Celebrating nine years (!!!) of Brooklyn Supper with a classic lattice-top sour cherry pie baked up in a flaky, tender rye crust. Jump to recipe.
It’s true, I already have a million cherry pie recipes on this blog. But Brooklyn Supper started with roast chicken and sour cherry pie, so I couldn’t think of a more fitting way to celebrate nine years of showing up here to share stories, life stuff, and recipes with you nice people.
When Brian and I began this blog, I was a stay-at-home mom and missed my old life working at a Chelsea art gallery and generally being young and free in NYC. Motherhood had been lonelier than I’d expected. In retrospect, I also see that I lost myself for a while there – my body and sense of self were abruptly transformed. The company of my sweet nearly one year-old daughter was wonderful, but not intellectually fulfilling. I had an art studio right in Williamsburg, but the demands of motherhood and my growing disillusionment with the art world meant I was there less and less. With all this swirling around, I decided I needed a hobby. And so, Brooklyn Supper was born.
I don’t know what drove me to keep showing up week after week in those early days. We had about six readers and at least four were family members. The only reasonable explanation is that I’d stumbled into my passion. It would be years before it dawned on me that this blogging thing was my calling. I just liked it and so I kept at it, even during hard times, while holding down three jobs, and leaving Brooklyn for Charlottesville. And all along the way, I’ve been incredibly grateful for the community of Brooklyn Supper readers. Your kindness and curiosity shine through in every comment and email. Thank you for being here.
Here’s what we were doing on our first, second, there’s no third – we were busy that year, fourth, fifth, sixth, seventh, and eighth anniversaries. Things were very off-the-cuff and poorly photographed in the early days, but I share the links and maintain those archives as proof that we all start somewhere.
About this pie, it’s a slight spin on my very favorite seasonal sweet – a classically bright sour cherry pie with a just a hint of nutmeg and clove baked up in a nutty rye lattice. I’ve been trying to opt for whole grains whenever possible while also holding firm to the idea that wholesome food oughtn’t be a penance, and this crust is buttery and toothsome and tender, just as any good crust should be. Sour cherries are among the summer’s most fleeting pleasures and are pretty perfect just as they are; as such, the filling’s a very simple affair meant to showcase the fruit.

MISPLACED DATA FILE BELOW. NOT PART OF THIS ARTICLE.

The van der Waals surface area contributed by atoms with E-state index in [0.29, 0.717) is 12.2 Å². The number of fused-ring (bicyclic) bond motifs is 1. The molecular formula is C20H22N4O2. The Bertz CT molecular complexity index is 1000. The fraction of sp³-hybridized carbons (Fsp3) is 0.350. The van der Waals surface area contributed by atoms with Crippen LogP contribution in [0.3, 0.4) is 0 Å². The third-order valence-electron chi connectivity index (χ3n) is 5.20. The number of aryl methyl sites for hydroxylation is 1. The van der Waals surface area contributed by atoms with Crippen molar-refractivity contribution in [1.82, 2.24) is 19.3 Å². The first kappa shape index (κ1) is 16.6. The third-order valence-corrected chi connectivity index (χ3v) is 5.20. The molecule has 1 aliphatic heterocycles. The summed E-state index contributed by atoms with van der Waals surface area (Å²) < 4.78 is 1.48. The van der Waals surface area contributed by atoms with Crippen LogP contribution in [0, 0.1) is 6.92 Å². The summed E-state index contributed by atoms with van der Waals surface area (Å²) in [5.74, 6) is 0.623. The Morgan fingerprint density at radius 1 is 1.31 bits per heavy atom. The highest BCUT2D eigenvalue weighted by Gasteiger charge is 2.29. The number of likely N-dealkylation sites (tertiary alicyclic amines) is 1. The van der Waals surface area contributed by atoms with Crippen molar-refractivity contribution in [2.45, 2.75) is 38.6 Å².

A classic lattice-top sour cherry pie with a flaky, tender rye crust.
- 2 cups all-purpose flour
- 1/2 cup dark rye flour
- 2 tablespoons turbinado or granulated sugar
- 1 teaspoon sea salt
- 16 tablespoons unsalted butter (2 sticks), cold
- 2/3 cup ice water
- 4 heaping cups pitted sour cherries (from about 2 quarts)
- 1/2 cup turbinado or granulated sugar, plus 2 tablespoons for sprinkling
- 2 tablespoons ground instant tapioca , store-bought or ground in a coffee grinder
- zest of 1 lemon
- 1/4 teaspoon ground cloves
- 1/4 teaspoon fresh grated nutmeg
- pinch sea salt
- 1 egg , lightly beaten
To make the crust, whisk to combine flours, sugar, and sea salt. Use a large hole grater to grate in cold butter and then rub into flour mixture with your fingertips just until well combined. Use a silicone spatula to fold in 1/2 cup ice water, and then drizzle in just a tablespoon at a time until the dough holds together in a shaggy ball.*
Turn out onto a lightly floured surface (preferably a sheet of parchment) and gather dough into a rough mound. Divide in two and press each half into a disc shape. Wrap tightly with plastic wrap and chill 30 minutes or up to 5 days.
To make the pie, preheat oven to 425 degrees F. Move the rack to the top third of the oven and slide in a large rimmed baking sheet to preheat as well.
In a large bowl, toss pitted** cherries with 1/2 cup sugar, ground tapioca, lemon zest, spices, and sea salt. Set aside at room temperature while you roll the crust.
On a lightly floured sheet of parchment, roll one of the chilled dough discs into a 12-inch circle. Press into a metal pie pan*** and trim all but 1-inch of the overhanging dough. Set pie pan in the freezer while you roll the lattice.
On the same surface, roll the second disc into a 10 x 15-inch rectangle. Use a sharp paring knife or pastry cutter to cut 6 (2-inch) wide strips. If needed, gather scraps and re-roll dough once (dough with become tough after that). Working quickly, spoon filling into chilled pie shell. Lay 3 dough strips parallel across pie. Weave in remaining 3 strips in the other direction.**** Trim any excess dough, fold bottom crust up around the edge, and crimp. Brush top of crust with egg and sprinkle with remaining 2 tablespoons sugar.
Set pie on preheated baking sheet and slide into oven. Bake 15 minutes. Rotate pan, turn heat down to 350 degrees F, and bake for another 40 - 45 minutes, or until pie is golden brown and the filling is bubbling. (If edges begin to brown, tent with foil.)
For a nicely set filling, allow pie to cool completely – 3 hours or more.
*If you're new to homemade pie crusts note that whole grains can be especially hard to work with. I find a wetter dough is easier to work with, so add enough water that it holds together easily. Make sure your dough is well chilled. Roll dough out on parchment paper, using as much flour as you need to roll it out easily. If things get at all gooey, just pause and put dough back in the fridge to chill for 10 minutes.
**A good cherry pitter makes fast work of cherry pitting – this OXO one is the best I've used.
***Metal pie pans make the transition from fridge to oven easier and safer, since glass or ceramic pans may shatter when going from the cold fridge to the hot oven.
****Lattice weaving tips here.